The heralded $1.8 billion Shangdong Sun Paper Industry mill that was to be built in Clark County is now so iffy that the Arkadelphia Regional Economic Development Alliance is referring to the industrial property as “the former Sun Bio site” on its Facebook page:
SUPER SITE – The Arkadelphia Regional Economic Development Alliance is working with Entergy to have the former Sun Bio site certified in order to market the 1,000-acre property to a potential industry.
Certification signifies the site has all the necessary information industrial prospects or site selection consultants need to select a location.
Once certification is granted by Entergy’s Business and Economic Development team, Entergy will plan a formal, public announcement of the site certification. The Arkansas Economic Development Commission will be notified so the state can also market the site as a premier location in Arkansas.
Arkansas Business quotes the Arkadelphia economic development agency’s CEO, Stephen Bell, as saying the plant hasn’t been canceled officially: “I wouldn’t say it was ominous, but it’s not good.”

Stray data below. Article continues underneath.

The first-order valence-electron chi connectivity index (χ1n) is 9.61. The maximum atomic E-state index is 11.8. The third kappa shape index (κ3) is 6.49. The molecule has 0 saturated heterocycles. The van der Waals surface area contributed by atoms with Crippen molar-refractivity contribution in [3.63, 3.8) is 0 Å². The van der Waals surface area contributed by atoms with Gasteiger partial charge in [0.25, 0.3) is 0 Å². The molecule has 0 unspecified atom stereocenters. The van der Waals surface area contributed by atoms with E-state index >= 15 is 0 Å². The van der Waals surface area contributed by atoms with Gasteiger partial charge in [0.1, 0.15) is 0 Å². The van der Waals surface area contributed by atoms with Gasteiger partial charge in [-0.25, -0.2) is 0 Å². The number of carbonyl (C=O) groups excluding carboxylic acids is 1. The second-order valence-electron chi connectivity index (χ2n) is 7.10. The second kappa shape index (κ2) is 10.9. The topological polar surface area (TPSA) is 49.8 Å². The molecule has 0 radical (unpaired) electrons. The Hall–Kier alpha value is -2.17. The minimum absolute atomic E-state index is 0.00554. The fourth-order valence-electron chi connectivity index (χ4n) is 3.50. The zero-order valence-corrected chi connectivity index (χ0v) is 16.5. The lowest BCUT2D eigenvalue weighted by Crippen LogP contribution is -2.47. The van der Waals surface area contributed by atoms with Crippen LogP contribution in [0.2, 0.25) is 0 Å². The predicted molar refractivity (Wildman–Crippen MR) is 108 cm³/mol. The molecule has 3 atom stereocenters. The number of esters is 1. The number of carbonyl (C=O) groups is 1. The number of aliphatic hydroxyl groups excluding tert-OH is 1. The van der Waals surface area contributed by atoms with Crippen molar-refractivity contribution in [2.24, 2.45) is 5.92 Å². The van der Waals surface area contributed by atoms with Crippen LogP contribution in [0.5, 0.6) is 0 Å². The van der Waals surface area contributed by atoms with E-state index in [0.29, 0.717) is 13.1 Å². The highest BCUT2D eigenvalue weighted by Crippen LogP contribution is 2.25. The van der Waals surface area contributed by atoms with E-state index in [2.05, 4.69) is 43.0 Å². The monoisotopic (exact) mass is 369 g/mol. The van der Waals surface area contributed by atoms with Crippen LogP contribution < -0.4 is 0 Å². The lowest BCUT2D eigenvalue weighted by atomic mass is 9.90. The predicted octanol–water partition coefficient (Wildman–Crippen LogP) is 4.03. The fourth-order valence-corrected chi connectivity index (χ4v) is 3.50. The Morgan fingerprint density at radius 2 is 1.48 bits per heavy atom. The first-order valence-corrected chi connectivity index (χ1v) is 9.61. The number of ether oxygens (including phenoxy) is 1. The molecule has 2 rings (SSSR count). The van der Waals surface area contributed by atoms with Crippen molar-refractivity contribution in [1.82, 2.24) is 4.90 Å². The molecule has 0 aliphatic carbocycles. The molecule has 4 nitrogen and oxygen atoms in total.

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The Arkansas Blog reported in September that, according to a delegation of Chinese visitors to the Arkansas Times’ office, President Trump’s trade war and tariffs were slowing the mill. The tariffs, the visitors told the Times, would be applied to equipment to be imported to the U.S. for the plant as well as products to be exported.
Bell told Arkansas Business that plans to market the site need to go forward to “answer to Clark County residents,” who put up $10 million to attract the Sun Paper company.
Other Chinese projects announced for Arkansas that have not gotten off the ground include the Shandong Ruyi Technology Group’s $410 million garment plant in Forrest City and Pet Wong Pet Products’ $5 million dog food plant in Danville. Both were announced in 2017.
Mike Preston of the Arkansas Economic Development Commission appears to be undaunted by the delay in Arkadelphia and Forrest City. He told Arkansas Business that Sun Paper is committed to the project, and Arkansas Money and Politics that “it’s reasonable to think that changes to the trade situation in the coming weeks will spur it along.”